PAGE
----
People all over Europe celebrated last year when the ban on animal testing for cosmetics in the European Union came into full force.
So we were deeply concerned when a joint statement from the European Commission and the European Chemicals Agency (ECHA) this week confirmed that cruel tests on animals for cosmetics ingredients will continue under the Registration, Evaluation, Authorisation and Restriction of Chemicals (REACH) regulation, the world’s biggest animal testing programme.
Here’s our statement on the issue:
PETA believes that the cosmetics testing ban is a vital start,
… Read more.
A huge victory for animals – the Indian government has just announced a ban on the import of animal-tested cosmetics!
This news comes after intensive efforts by PETA India, Union Minister Maneka Gandhi and others and will save millions of animals from being blinded, poisoned and killed in cruel and useless tests for products sold to India’s billion-plus population. The India Ministry of Health and Family Welfare made its decision public in The Gazette of India today and will implement the ban in November.
The compassionate move brings India up to speed … Read more.
A new government-funded poll by Ipsos MORI shows that the British public continues to voice strong and ever-growing opposition to the use of animals in experiments and also continues to mistrust both experimenters and the inadequate rules governing this archaic and often discredited practice.
According to the latest figures:
- Thirty-two per cent of Britons object to the use of animals in experiments.
- Thirty-one per cent have little to no faith in the regulatory system that governs animal experimentation.
- Thirty per cent do not trust experimenters to avoid causing unnecessary suffering to animals.
These figures … Read more.
It’s the largest animal testing programme in the world, but many people have never heard of it.
We’re talking about REACH – otherwise known as the Registration, Evaluation, Authorisation and Restriction of Chemicals in the European Union. The law states that animals must be used in tests only as a last resort, but since it came into effect in 2007, it’s estimated that a staggering 800,000 animals have already been poisoned and killed as part of the programme, including rabbits, mice, rats, guinea pigs and fish. Millions more could be subjected … Read more.
Today, the Home Office released statistics on the number of experiments on animals conducted last year. It’s not good news.
In 2013, animal testers in Great Britain used more than 4.01 million animals in experiments, a 52 per cent increase since 2000. The number of experiments was the highest in a generation – a step backwards for scientific progress in this country and a catastrophe for the millions of animals who live and die in laboratory cages.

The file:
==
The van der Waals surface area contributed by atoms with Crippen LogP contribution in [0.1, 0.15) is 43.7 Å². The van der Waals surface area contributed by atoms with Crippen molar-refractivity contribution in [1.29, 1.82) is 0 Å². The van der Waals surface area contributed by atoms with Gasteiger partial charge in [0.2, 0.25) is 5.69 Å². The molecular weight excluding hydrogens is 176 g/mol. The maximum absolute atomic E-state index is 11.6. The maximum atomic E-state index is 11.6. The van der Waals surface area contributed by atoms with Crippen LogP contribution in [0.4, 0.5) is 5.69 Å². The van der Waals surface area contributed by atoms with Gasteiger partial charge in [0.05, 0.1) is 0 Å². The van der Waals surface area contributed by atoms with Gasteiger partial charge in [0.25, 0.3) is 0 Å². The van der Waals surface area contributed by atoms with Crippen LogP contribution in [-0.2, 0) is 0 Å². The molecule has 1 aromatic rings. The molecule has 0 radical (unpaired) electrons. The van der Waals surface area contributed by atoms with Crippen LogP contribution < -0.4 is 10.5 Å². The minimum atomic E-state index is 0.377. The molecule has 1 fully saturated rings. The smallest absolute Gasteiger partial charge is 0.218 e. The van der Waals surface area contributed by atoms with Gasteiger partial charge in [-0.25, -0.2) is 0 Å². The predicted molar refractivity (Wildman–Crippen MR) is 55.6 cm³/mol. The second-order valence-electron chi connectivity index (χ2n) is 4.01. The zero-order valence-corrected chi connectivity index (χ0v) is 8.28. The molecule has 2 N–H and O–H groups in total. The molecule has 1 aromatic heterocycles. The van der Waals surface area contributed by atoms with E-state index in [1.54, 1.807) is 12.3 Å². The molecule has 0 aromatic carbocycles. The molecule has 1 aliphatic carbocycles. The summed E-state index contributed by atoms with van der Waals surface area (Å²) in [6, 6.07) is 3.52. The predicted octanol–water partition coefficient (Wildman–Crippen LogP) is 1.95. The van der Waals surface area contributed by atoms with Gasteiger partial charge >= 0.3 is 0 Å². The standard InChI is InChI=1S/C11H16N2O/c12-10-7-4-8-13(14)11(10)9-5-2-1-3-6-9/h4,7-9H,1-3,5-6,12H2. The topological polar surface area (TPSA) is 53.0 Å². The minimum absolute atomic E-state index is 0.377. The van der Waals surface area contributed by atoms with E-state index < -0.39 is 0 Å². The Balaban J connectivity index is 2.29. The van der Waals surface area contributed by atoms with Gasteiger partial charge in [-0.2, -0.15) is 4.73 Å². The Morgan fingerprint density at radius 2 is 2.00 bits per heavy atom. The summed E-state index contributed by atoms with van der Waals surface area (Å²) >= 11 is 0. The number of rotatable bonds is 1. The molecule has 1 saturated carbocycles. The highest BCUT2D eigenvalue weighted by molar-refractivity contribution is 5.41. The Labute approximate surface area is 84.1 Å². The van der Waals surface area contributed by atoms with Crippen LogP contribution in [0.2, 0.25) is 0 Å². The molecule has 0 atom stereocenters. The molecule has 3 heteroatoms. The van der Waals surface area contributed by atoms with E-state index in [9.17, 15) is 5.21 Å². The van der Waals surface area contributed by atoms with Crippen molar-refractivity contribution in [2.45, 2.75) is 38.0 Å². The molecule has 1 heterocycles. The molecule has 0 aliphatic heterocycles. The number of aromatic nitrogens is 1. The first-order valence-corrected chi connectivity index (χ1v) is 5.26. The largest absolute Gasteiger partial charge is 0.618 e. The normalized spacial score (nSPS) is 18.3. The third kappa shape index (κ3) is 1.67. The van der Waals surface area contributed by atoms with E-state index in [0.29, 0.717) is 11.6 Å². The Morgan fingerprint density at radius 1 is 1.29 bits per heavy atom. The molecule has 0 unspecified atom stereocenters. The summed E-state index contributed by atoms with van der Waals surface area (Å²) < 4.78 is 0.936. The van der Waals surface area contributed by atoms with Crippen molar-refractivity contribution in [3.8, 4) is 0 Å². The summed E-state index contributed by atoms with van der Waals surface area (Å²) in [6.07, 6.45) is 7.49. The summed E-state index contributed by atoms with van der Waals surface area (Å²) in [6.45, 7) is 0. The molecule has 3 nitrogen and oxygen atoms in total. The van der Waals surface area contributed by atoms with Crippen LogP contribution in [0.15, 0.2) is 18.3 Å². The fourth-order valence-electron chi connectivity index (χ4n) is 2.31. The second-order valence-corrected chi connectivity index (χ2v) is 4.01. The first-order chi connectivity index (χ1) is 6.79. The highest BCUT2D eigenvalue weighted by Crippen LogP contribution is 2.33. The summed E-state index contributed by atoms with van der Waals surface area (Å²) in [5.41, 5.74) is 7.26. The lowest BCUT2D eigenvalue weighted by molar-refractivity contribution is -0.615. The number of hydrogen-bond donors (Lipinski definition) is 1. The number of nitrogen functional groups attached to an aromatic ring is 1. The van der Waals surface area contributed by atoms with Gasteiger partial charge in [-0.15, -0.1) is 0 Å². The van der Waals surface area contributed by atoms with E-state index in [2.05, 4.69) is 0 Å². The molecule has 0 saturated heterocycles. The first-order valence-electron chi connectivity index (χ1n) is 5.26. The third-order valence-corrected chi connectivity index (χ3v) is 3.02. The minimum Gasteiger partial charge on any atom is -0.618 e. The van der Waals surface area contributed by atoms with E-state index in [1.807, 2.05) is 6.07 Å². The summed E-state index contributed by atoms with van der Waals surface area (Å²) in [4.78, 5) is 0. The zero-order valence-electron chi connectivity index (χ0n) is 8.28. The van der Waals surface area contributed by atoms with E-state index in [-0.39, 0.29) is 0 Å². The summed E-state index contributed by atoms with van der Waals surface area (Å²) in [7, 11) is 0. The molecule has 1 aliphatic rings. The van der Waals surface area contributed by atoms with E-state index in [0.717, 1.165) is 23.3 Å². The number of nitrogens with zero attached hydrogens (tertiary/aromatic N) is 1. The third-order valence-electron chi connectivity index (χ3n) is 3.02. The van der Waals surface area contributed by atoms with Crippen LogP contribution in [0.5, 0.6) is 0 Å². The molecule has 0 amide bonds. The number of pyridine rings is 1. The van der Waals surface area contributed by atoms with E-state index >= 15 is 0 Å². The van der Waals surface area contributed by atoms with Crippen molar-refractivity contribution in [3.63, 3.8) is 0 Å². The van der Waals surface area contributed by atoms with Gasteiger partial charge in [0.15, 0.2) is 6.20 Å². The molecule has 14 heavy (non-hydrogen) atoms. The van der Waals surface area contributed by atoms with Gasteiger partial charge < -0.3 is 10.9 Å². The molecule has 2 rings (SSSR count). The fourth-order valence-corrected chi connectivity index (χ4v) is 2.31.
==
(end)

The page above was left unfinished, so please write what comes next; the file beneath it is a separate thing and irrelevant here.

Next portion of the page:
Most of these animals lost their lives because of genetic engineering experiments, an imprecise, inefficient and … Read more.
This week, we learned that the European law Registration, Evaluation, Authorisation and Restriction of Chemicals Regulation (REACH), which is meant to ensure that chemicals are tested on animals only as a last resort has failed miserably to protect thousands of animals from suffering and death.
According to a report published this week by the European Chemicals Agency (ECHA), the legislation failed to stop the following atrocities:
- Approximately 2,300 animals have had chemicals applied to their sensitive eyes or skin in new experiments, despite the fact that non-animal methods are available.
… Read more.
Right now, animal tests in Britain are hidden behind a veil of secrecy. There’s a law that actually makes it illegal to share with the public what is being done to animals in laboratories – even though taxpayers’ money may be funding the experiments.
Now, at last, we have the chance to get rid of that law – Section 24 of the Animals (Scientific Procedures) Act 1986.
The UK government launched a public consultation to scrap Section 24, which has now closed. Thanks to everyone who responded to the consultation and asked … Read more.
Rock-and-roll icon Peter Gabriel has just taken time out from his European tour to sound off about an issue that is completely inexcusable – Air France’s involvement in trafficking primates for animal testing. In a letter that he sent to Air France CEO Alexandre de Juniac, the “Sledgehammer” singer points out that Air France is the only airline that still transports monkeys to laboratories where they are caged, experimented on and killed. He wrote the following:
Before arriving at their final destination, these intelligent, sensitive primates are torn from their homes and
… Read more.
Globally renowned primatologist Dr Jane Goodall certainly knows a thing or two about monkeys – since the 1960s, she has been conducting groundbreaking research into the lives of chimpanzees and other primates. So she speaks with authority when she describes the suffering of the animals who are shipped by Air France to laboratories.
In an e-mail to Alexandre de Juniac, the chair and chief executive of Air France, she explains:
You may not know this, but in the wild, long-tailed monkeys—the species Air France most commonly ships to laboratories—live in warm rain
… Read more.
A step in the right direction! The UK government has just launched a public consultation to lift the veil of secrecy surrounding animal testing.
Section 24 of the Animals (Scientific Procedures) Act 1986 not only makes it illegal for information about animal experiments to enter the public domain, providing animal experimenters with a cloak of secrecy to hide behind, but also leads to wasteful, poorly conducted studies which delay medical progress and actually endanger human lives.
Every day, 11,000 animals are subjected to abuse and suffering in British laboratories that would … Read more.